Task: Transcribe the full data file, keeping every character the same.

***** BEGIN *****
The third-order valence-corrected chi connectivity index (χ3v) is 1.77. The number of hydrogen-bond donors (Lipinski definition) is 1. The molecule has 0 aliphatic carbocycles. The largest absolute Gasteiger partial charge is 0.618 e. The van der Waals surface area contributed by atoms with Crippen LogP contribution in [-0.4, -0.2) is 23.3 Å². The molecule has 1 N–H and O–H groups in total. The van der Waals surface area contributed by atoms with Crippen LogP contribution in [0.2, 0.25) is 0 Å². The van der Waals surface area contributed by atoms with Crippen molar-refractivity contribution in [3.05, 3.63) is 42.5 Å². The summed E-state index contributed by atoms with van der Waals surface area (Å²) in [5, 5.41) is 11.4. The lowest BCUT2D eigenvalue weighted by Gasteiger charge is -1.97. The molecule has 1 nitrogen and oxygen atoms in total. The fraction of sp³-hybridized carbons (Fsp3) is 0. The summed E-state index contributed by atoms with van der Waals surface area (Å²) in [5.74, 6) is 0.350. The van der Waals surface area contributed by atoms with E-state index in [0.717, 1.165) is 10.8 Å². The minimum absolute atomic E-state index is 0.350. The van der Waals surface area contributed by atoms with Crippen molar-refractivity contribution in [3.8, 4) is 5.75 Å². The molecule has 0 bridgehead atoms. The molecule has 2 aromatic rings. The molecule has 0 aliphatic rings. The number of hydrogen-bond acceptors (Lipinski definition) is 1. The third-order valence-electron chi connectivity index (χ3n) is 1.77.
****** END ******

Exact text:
The third-order valence-corrected chi connectivity index (χ3v) is 1.77. The number of hydrogen-bond donors (Lipinski definition) is 1. The molecule has 0 aliphatic carbocycles. The largest absolute Gasteiger partial charge is 0.618 e. The van der Waals surface area contributed by atoms with Crippen LogP contribution in [-0.4, -0.2) is 23.3 Å². The molecule has 1 N–H and O–H groups in total. The van der Waals surface area contributed by atoms with Crippen LogP contribution in [0.2, 0.25) is 0 Å². The van der Waals surface area contributed by atoms with Crippen molar-refractivity contribution in [3.05, 3.63) is 42.5 Å². The summed E-state index contributed by atoms with van der Waals surface area (Å²) in [5, 5.41) is 11.4. The lowest BCUT2D eigenvalue weighted by Gasteiger charge is -1.97. The molecule has 1 nitrogen and oxygen atoms in total. The fraction of sp³-hybridized carbons (Fsp3) is 0. The summed E-state index contributed by atoms with van der Waals surface area (Å²) in [5.74, 6) is 0.350. The van der Waals surface area contributed by atoms with E-state index in [0.717, 1.165) is 10.8 Å². The minimum absolute atomic E-state index is 0.350. The van der Waals surface area contributed by atoms with Crippen molar-refractivity contribution in [3.8, 4) is 5.75 Å². The molecule has 0 bridgehead atoms. The molecule has 2 aromatic rings. The molecule has 0 aliphatic rings. The number of hydrogen-bond acceptors (Lipinski definition) is 1. The third-order valence-electron chi connectivity index (χ3n) is 1.77.